The New Reality of COVID-19—These Smartphone Apps Track Infected People Nearby
With anonymized and aggregated phone tracking now helping governments fight coronavirus, the next wave of technology will be digital contract tracing.
These opt-in applications combine Bluetooth’s Relative Signal Strength Indicator, a duration timer and a masked identifier to timeline those coming into potential contact with new COVID-19 patients. Unfortunately, the apps also require a huge percentage of a country’s population to voluntarily install them to be effective.
Such is the likelihood that such apps will become part of our post-lockdown new normal, that the current debate is whether we should allow such systems to be developed and deployed country by country or agree a cross-border solution.
This is currently coming to a head in Europe, where the EU's privacy watchdog has now called for a pan-European app rather than a mix and match approach.
Two weeks ago, Europe also explored options for tracking to monitor border crossings between and within countries to tackle a pandemic such as COVID-19. That idea stalled, but last week the EU announced its own contact tracing app.
Dubbed Pan-European Privacy-Preserving Proximity Tracing, the program will launch first in Germany, where Chancellor Angela Merkel is a supporter, but will then face the challenge of converting other countries now pursuing their own plans.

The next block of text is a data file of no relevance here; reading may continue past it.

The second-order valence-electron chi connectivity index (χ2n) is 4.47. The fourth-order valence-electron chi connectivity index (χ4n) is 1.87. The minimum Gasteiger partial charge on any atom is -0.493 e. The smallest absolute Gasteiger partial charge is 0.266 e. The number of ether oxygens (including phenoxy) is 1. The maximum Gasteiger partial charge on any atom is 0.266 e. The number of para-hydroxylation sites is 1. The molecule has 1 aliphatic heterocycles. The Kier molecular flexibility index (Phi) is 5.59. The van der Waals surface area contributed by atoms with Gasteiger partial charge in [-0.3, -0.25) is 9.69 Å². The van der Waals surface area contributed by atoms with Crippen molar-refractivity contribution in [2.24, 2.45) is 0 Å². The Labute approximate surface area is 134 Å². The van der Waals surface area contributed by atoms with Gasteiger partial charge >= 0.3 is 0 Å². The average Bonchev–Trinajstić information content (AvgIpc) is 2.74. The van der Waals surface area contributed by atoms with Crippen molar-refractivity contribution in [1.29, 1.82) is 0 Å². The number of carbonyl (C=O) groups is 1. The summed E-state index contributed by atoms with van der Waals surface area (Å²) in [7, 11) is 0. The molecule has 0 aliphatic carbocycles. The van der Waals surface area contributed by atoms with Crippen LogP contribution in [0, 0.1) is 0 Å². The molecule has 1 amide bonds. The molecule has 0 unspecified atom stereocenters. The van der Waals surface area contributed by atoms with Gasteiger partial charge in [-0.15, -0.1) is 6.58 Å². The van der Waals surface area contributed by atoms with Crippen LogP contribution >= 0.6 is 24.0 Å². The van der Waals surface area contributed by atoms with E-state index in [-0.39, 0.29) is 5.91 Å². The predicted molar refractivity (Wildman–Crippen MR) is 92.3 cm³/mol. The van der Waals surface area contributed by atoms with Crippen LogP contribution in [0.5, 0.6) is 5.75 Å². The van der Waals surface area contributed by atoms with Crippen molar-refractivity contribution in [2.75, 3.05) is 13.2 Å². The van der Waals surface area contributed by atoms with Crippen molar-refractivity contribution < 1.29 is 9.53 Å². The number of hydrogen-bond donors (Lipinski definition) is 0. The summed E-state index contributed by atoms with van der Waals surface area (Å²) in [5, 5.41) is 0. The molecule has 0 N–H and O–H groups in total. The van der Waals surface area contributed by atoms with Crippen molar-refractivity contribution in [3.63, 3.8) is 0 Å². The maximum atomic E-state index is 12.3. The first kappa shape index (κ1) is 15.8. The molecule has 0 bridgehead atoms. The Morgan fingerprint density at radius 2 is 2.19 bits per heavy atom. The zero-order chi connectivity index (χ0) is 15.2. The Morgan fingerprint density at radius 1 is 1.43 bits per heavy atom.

Using phone tracking for contact tracing has already been used in China to great effect: We know you were sitting next to Patient A on the train last week, you may now be infected.
The U.K. also has plans for its own bluetooth contact tracing app, but again this would be governmental. As if to emphasize that point, according to a Wired report on April 7th, the NHS, which is behind the software, is considering using the app “to enforce social distancing,” warning people if they get too close to others or if they spend too much time outside or away from their homes. For its part, the NHS has denied any such plans.
The downside of optional apps is the percentage of the population needing to opt-in and install the software for it to be useful. And that’s a steep ask. It’s one thing to trace phones without arousing a public outcry, quite another to prompt a person to install an app and run it on their phones. The reality is that contact tracing China-style remains the most effective way of making this work.
Coronavirus phone tracking will not end when Europe and America ease lockdown restrictions in the summer. We will retain the need for population and infection monitoring, levels of contact tracing, permission to return to work, isolation and quarantines, and the possibility of further lockdowns next winter. From a surveillance perspective, this new normal is only just beginning.